UBC Theses and Dissertations
Child mothers; social circumstances and treatment problems of unmarried mothers of school age Kaufmann, Theresa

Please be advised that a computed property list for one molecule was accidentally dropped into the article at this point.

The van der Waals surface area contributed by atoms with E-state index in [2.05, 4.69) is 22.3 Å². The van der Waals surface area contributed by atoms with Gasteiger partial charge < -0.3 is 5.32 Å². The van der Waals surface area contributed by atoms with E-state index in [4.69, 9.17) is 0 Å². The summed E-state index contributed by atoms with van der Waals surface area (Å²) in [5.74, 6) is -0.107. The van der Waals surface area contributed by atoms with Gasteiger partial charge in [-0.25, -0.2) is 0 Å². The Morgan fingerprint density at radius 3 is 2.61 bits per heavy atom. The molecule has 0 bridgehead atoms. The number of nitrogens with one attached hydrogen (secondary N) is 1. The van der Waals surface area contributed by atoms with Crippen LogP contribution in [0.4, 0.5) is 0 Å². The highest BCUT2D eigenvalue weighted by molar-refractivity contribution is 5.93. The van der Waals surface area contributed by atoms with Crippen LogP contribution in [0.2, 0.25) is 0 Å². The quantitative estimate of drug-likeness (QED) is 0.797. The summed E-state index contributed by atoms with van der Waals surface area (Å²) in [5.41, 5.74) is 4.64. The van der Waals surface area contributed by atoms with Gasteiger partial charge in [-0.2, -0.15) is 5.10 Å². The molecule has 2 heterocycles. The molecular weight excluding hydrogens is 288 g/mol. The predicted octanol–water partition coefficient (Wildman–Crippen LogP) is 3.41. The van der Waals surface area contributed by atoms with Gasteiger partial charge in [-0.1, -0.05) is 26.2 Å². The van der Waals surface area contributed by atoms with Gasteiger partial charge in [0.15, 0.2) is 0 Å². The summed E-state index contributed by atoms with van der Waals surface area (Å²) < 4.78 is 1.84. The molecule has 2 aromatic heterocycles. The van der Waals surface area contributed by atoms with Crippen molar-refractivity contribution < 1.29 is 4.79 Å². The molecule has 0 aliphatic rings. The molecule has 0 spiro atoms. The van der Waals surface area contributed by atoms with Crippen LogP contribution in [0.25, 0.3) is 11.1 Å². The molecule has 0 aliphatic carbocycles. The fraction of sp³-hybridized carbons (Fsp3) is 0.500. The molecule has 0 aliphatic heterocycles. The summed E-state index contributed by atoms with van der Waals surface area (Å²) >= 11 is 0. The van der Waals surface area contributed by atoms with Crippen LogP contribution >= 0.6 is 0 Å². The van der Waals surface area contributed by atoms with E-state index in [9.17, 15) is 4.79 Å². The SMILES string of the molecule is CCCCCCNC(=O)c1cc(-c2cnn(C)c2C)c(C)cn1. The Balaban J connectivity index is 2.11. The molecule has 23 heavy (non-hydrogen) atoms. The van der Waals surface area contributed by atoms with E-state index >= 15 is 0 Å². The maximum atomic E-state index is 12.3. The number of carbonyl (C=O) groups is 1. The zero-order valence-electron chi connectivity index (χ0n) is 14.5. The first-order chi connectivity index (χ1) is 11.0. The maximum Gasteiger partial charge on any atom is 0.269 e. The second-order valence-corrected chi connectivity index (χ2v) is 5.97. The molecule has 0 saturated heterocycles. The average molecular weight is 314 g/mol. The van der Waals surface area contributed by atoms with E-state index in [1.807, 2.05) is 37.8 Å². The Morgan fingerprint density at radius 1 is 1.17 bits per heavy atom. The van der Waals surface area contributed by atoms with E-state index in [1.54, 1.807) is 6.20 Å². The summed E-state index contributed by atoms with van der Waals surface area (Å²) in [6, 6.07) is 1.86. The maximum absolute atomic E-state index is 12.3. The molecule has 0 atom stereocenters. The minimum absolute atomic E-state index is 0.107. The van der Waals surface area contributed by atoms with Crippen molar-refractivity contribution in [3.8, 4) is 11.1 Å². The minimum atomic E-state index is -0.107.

Illegitimacy is an old problem, but illegitimacy among school aged children (thirteen to sixteen) appears to have new features, at least in North America, and perhaps increased incidence. The present study is an exploratory one on two points: (a) what can be regarded from contemporary research and writing on the subject, on the causes; (b) what are the appropriate services and treatment principles: both are of particular concern for social workers, who are called on in various circumstances to deal with the girls, their children and their parents. Current literature, particularly from social science sources, is reviewed; and this suggests a number of inferences and insights: of contemporary adolescent society and teenage subculture; of gang influences and status conflicts; of the role of young girls in relation to gang and sexual experimentation encouraged by them. Community attitudes towards the unmarried mother and her specific problems, are illustrated by Jamaica. The Manchester study is a two year project produced by the Department of Psychiatry of the University of Manchester. Fifty unwed girls are discussed; their personality typologies, and their degree of normality. The second part of the study reviews a group of actual case histories drawn from the Children's Aid Society of Vancouver's 1960 records, and these are analyzed with special reference to their social contacts and family relationships. Three particular documented cases exemplify the gang influences, the child from the broken home, and the child reacting to family stress. From both sources (general literature and specific cases) there is most evidence of two forces at work, (a) young people are today exposed to numerous unfavorable community influences including inconsistent or confusing social attitudes which can lead to illicit sex relations; (b) girls from disrupted families may become "sensitized", and vulnerable risks, because the internal pressures reinforce the external or group pressures on them in their daily life.
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